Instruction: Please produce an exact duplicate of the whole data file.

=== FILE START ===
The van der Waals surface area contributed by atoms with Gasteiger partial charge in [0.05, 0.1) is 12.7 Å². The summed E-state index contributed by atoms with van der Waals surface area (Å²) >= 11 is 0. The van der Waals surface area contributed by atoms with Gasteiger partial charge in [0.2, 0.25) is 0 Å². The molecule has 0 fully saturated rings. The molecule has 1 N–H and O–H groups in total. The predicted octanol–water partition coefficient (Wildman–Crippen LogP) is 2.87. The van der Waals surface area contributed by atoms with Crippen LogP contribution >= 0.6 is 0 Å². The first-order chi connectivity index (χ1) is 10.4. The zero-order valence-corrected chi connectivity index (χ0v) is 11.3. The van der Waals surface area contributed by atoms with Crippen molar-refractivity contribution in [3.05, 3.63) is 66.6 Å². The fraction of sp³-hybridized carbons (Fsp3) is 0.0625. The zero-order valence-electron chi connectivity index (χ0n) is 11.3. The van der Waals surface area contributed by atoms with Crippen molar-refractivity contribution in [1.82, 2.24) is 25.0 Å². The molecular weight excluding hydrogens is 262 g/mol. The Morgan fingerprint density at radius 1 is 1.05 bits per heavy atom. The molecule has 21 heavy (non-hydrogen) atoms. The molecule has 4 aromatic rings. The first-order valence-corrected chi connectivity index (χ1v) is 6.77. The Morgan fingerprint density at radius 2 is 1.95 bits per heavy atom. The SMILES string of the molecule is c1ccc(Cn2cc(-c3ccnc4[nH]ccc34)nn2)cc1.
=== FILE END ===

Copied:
The van der Waals surface area contributed by atoms with Gasteiger partial charge in [0.05, 0.1) is 12.7 Å². The summed E-state index contributed by atoms with van der Waals surface area (Å²) >= 11 is 0. The van der Waals surface area contributed by atoms with Gasteiger partial charge in [0.2, 0.25) is 0 Å². The molecule has 0 fully saturated rings. The molecule has 1 N–H and O–H groups in total. The predicted octanol–water partition coefficient (Wildman–Crippen LogP) is 2.87. The van der Waals surface area contributed by atoms with Crippen LogP contribution >= 0.6 is 0 Å². The first-order chi connectivity index (χ1) is 10.4. The zero-order valence-corrected chi connectivity index (χ0v) is 11.3. The van der Waals surface area contributed by atoms with Crippen molar-refractivity contribution in [3.05, 3.63) is 66.6 Å². The fraction of sp³-hybridized carbons (Fsp3) is 0.0625. The zero-order valence-electron chi connectivity index (χ0n) is 11.3. The van der Waals surface area contributed by atoms with Crippen molar-refractivity contribution in [1.82, 2.24) is 25.0 Å². The molecular weight excluding hydrogens is 262 g/mol. The Morgan fingerprint density at radius 1 is 1.05 bits per heavy atom. The molecule has 21 heavy (non-hydrogen) atoms. The molecule has 4 aromatic rings. The first-order valence-corrected chi connectivity index (χ1v) is 6.77. The Morgan fingerprint density at radius 2 is 1.95 bits per heavy atom. The SMILES string of the molecule is c1ccc(Cn2cc(-c3ccnc4[nH]ccc34)nn2)cc1.